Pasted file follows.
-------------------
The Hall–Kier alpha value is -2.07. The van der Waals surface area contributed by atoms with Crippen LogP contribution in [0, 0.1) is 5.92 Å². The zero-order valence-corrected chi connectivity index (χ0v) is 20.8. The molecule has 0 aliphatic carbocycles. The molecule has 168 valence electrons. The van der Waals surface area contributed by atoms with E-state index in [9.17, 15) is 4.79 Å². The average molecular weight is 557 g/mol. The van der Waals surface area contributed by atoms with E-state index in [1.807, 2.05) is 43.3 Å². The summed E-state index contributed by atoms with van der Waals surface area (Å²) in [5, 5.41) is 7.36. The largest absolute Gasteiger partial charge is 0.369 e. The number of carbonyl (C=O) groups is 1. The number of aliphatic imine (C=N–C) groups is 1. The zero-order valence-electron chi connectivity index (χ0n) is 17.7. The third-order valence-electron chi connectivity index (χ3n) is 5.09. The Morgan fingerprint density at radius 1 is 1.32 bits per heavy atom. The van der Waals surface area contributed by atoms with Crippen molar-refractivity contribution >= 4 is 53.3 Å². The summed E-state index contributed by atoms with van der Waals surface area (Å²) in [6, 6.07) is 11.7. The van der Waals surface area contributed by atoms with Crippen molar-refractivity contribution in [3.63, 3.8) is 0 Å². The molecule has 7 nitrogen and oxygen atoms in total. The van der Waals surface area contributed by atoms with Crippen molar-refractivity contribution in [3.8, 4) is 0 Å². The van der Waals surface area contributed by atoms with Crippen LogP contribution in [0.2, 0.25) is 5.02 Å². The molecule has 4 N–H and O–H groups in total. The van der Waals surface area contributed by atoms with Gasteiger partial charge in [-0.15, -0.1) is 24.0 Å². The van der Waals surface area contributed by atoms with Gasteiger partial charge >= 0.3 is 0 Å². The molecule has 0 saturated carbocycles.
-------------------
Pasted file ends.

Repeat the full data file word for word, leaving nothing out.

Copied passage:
The Hall–Kier alpha value is -2.07. The van der Waals surface area contributed by atoms with Crippen LogP contribution in [0, 0.1) is 5.92 Å². The zero-order valence-corrected chi connectivity index (χ0v) is 20.8. The molecule has 0 aliphatic carbocycles. The molecule has 168 valence electrons. The van der Waals surface area contributed by atoms with E-state index in [9.17, 15) is 4.79 Å². The average molecular weight is 557 g/mol. The van der Waals surface area contributed by atoms with E-state index in [1.807, 2.05) is 43.3 Å². The summed E-state index contributed by atoms with van der Waals surface area (Å²) in [5, 5.41) is 7.36. The largest absolute Gasteiger partial charge is 0.369 e. The number of carbonyl (C=O) groups is 1. The number of aliphatic imine (C=N–C) groups is 1. The zero-order valence-electron chi connectivity index (χ0n) is 17.7. The third-order valence-electron chi connectivity index (χ3n) is 5.09. The Morgan fingerprint density at radius 1 is 1.32 bits per heavy atom. The van der Waals surface area contributed by atoms with Crippen molar-refractivity contribution >= 4 is 53.3 Å². The summed E-state index contributed by atoms with van der Waals surface area (Å²) in [6, 6.07) is 11.7. The van der Waals surface area contributed by atoms with Crippen molar-refractivity contribution in [3.63, 3.8) is 0 Å². The molecule has 7 nitrogen and oxygen atoms in total. The van der Waals surface area contributed by atoms with Crippen molar-refractivity contribution in [3.8, 4) is 0 Å². The van der Waals surface area contributed by atoms with Crippen LogP contribution in [0.2, 0.25) is 5.02 Å². The molecule has 4 N–H and O–H groups in total. The van der Waals surface area contributed by atoms with Gasteiger partial charge in [-0.15, -0.1) is 24.0 Å². The van der Waals surface area contributed by atoms with Gasteiger partial charge >= 0.3 is 0 Å². The molecule has 0 saturated carbocycles.